Allura Red AC



Allura Red
FD&C Red #40
INS No. 129
EINECS No. 247-368-0
CAS No. 25956-17-6
CI Food Red 17
CI No. 16035
Food Red No. 40

Physical Description

Allura Red is principally the disodium salt of 6-hydroxy-5-[(2-methoxy-5-methyl-4-sulfophenyl)azo]-2-naphthalenesulfonic acid. Allura Red is an orange red dye that has a red to brownish shade in applications.

Common Uses

Allura Red is a highly versatile food color used in cereal, beverages, gelatins, puddings, dairy products, frozen treats, powder mixes, icings, jellies, spices, dressings, sauces, baked goods and confections. FD&C Red No. 40 is also used in pharmaceuticals and cosmetics.


JECFA (2016)
EU defined in Commission Regulation (EU) No 231/2012

Codex Provisions

Allura Red is added to foods and beverages at concentrations up to a maximum permitted level (MPL) as established by the Codex Alimentarius Commission and published in the General Standard of Food Additives (GSFA).

Regulatory Approvals

USA: FD&C Red #40 and its Aluminum Lake is a color additive subject to certification and permanently listed for use in food (21 CFR 74.340), drugs (21 CFR 74.1340) and cosmetics (21 CFR 74.2340), including drugs and cosmetics for eye area, at GMP. 

EU: ADI of 0-7 mg/kg body weight (EFSA, 2009); EFSA has also established MPLs for use of Allura Red in foods and beverages in Europe.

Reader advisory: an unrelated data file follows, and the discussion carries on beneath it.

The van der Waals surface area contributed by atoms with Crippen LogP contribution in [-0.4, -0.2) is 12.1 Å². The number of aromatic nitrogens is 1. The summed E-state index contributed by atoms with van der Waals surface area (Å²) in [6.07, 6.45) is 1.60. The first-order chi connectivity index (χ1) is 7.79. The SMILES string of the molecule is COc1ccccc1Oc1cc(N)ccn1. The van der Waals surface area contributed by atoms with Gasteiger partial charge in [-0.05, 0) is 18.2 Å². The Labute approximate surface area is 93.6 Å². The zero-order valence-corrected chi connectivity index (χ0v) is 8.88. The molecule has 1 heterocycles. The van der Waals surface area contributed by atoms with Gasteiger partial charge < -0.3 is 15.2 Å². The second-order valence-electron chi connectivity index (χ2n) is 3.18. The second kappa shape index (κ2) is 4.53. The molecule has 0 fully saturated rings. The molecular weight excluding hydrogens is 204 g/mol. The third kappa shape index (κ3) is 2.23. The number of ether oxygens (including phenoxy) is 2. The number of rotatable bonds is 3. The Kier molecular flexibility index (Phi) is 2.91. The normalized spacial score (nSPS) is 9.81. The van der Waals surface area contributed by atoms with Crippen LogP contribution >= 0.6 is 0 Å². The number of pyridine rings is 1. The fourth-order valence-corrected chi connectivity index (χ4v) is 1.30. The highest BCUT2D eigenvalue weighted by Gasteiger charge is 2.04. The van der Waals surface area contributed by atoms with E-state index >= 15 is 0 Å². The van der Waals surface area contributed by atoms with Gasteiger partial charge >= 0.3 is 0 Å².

JECFA: ADI of 0-7 mg/kg body weight (82nd Report, 2016)

Safety Assessment

Allura Red is a monoazo dye that is widely used as a synthetic food color in many countries around the world. It was evaluated by the Joint FAO/WHO Expert Committee on Food Additives in 1981 and re-evaluated in 2016. It has also been evaluated by the EU Scientific Committee for Food (SCF) in 1984 and 1989 and by the European Food Safety Authority (EFSA) in 2009, 2012, and 2013.  An Acceptable Daily Intake (ADI) of 0-7 mg/kg body weight (bw)/day was established by JECFA in 1981, and during its re-evaluation of the color in 2016, JECFA concluded that new data that became available since its last evaluation do not give reason to revise the ADI and confirmed the ADI of 0–7 mg/kg bw. This ADI has also been maintained by the European review committees. The ADI was based on a NOAEL dose equivalent of 695 mg/kg bw per day derived from a dietary chronic and reproductive toxicity study in rats, which revealed slight growth suppression at the higher test level (2,595 mg/kg bw per day) in treated animals and F1 and F2 generations. Another long-term toxicity and teratogenicity study in rats using the same dietary intake levels corroborated the growth suppression effect at the high dose but only in females and resulted in a NOAEL of 2,829 mg/kg bw per day in male and 901 mg/kg bw per day in female rats. In mice the NOAEL in a similar teratogenicity study was determined to be higher at 7,300 mg/kg bw per day for male and 8,300 mg/kg bw per day for female mice. The rat was considered to be the most sensitive species and the ADI of 0-7 mg/kg bw per day was maintained when reviewed by the SCF. In their evaluation of Allura Red, the EFSA concluded that all available evidence since the JECFA and SCF evaluations did not present reasons to revise the existing ADI.

Safety Reviews

U.S. Food and Drug Administration. Final Rule: Listing of color additives subject to certification; FD&C Red No. 40. 59 Fed. Reg. 7635 (16 February 1994).

Joint FAO/WHO Expert Committee on Food Additives (JECFA) (2016) JECFA 82nd Report. Evaluation of certain food additives. WHO Technical Report Series, No. 1000.

EFSA ANS Panel (2009) Scientific Opinion on the re-evaluation of Allura Red AC (E 129) as a food additive. EFSA Journal, 7(11), 1327-66.